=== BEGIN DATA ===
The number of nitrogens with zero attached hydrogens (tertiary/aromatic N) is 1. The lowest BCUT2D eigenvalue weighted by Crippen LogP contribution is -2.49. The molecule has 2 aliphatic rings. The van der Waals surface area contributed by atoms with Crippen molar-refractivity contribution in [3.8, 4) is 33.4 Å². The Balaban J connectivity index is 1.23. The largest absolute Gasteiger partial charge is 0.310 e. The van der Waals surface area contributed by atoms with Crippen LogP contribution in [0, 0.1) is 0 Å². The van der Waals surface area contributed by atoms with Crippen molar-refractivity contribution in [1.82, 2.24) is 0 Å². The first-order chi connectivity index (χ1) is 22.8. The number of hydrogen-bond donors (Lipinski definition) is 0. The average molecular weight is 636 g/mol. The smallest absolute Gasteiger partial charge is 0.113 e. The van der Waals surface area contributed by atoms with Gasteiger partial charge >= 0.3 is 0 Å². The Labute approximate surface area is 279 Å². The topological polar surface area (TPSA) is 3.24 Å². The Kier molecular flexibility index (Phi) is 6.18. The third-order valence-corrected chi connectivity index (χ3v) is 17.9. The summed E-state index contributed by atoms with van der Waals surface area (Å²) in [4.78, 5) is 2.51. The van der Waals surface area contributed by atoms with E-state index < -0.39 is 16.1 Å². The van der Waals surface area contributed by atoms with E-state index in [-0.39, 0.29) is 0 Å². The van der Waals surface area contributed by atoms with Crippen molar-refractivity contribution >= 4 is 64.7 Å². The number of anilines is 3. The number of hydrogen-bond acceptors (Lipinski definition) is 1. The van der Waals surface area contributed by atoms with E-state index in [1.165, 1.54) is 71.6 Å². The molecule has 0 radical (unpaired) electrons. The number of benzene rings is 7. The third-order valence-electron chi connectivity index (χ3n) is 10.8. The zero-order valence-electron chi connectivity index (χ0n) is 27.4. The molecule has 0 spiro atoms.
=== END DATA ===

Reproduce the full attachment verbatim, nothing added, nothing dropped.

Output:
The number of nitrogens with zero attached hydrogens (tertiary/aromatic N) is 1. The lowest BCUT2D eigenvalue weighted by Crippen LogP contribution is -2.49. The molecule has 2 aliphatic rings. The van der Waals surface area contributed by atoms with Crippen molar-refractivity contribution in [3.8, 4) is 33.4 Å². The Balaban J connectivity index is 1.23. The largest absolute Gasteiger partial charge is 0.310 e. The van der Waals surface area contributed by atoms with Crippen LogP contribution in [0, 0.1) is 0 Å². The van der Waals surface area contributed by atoms with Crippen molar-refractivity contribution in [1.82, 2.24) is 0 Å². The first-order chi connectivity index (χ1) is 22.8. The number of hydrogen-bond donors (Lipinski definition) is 0. The average molecular weight is 636 g/mol. The smallest absolute Gasteiger partial charge is 0.113 e. The van der Waals surface area contributed by atoms with Gasteiger partial charge >= 0.3 is 0 Å². The Labute approximate surface area is 279 Å². The topological polar surface area (TPSA) is 3.24 Å². The Kier molecular flexibility index (Phi) is 6.18. The third-order valence-corrected chi connectivity index (χ3v) is 17.9. The summed E-state index contributed by atoms with van der Waals surface area (Å²) in [4.78, 5) is 2.51. The van der Waals surface area contributed by atoms with E-state index < -0.39 is 16.1 Å². The van der Waals surface area contributed by atoms with E-state index in [-0.39, 0.29) is 0 Å². The van der Waals surface area contributed by atoms with Crippen molar-refractivity contribution >= 4 is 64.7 Å². The number of anilines is 3. The number of hydrogen-bond acceptors (Lipinski definition) is 1. The van der Waals surface area contributed by atoms with E-state index in [1.165, 1.54) is 71.6 Å². The molecule has 0 radical (unpaired) electrons. The number of benzene rings is 7. The third-order valence-electron chi connectivity index (χ3n) is 10.8. The zero-order valence-electron chi connectivity index (χ0n) is 27.4. The molecule has 0 spiro atoms.